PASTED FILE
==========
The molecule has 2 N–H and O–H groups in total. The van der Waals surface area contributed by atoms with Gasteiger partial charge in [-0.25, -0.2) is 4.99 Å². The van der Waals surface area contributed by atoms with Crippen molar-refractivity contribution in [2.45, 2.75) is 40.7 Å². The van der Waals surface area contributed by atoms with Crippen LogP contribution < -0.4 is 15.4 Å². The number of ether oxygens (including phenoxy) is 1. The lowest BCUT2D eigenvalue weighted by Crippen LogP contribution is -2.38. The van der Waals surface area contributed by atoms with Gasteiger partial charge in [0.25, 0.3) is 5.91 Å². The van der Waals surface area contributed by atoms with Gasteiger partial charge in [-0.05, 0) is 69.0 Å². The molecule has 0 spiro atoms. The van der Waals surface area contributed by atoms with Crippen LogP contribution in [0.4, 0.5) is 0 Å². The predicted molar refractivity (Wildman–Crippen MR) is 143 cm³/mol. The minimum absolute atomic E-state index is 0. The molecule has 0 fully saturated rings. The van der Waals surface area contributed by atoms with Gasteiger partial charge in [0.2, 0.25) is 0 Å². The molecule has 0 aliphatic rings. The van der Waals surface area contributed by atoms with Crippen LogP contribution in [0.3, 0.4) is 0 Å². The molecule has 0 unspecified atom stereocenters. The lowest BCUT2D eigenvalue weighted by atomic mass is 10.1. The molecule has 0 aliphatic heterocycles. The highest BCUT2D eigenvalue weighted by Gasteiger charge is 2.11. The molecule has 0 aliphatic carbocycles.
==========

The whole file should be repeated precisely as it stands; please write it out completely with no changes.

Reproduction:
The molecule has 2 N–H and O–H groups in total. The van der Waals surface area contributed by atoms with Gasteiger partial charge in [-0.25, -0.2) is 4.99 Å². The van der Waals surface area contributed by atoms with Crippen molar-refractivity contribution in [2.45, 2.75) is 40.7 Å². The van der Waals surface area contributed by atoms with Crippen LogP contribution < -0.4 is 15.4 Å². The number of ether oxygens (including phenoxy) is 1. The lowest BCUT2D eigenvalue weighted by Crippen LogP contribution is -2.38. The van der Waals surface area contributed by atoms with Gasteiger partial charge in [0.25, 0.3) is 5.91 Å². The van der Waals surface area contributed by atoms with Gasteiger partial charge in [-0.05, 0) is 69.0 Å². The molecule has 0 spiro atoms. The van der Waals surface area contributed by atoms with Crippen LogP contribution in [0.4, 0.5) is 0 Å². The predicted molar refractivity (Wildman–Crippen MR) is 143 cm³/mol. The minimum absolute atomic E-state index is 0. The molecule has 0 fully saturated rings. The van der Waals surface area contributed by atoms with Gasteiger partial charge in [0.2, 0.25) is 0 Å². The molecule has 0 aliphatic rings. The van der Waals surface area contributed by atoms with Crippen LogP contribution in [0.3, 0.4) is 0 Å². The molecule has 0 unspecified atom stereocenters. The lowest BCUT2D eigenvalue weighted by atomic mass is 10.1. The molecule has 0 aliphatic heterocycles. The highest BCUT2D eigenvalue weighted by Gasteiger charge is 2.11. The molecule has 0 aliphatic carbocycles.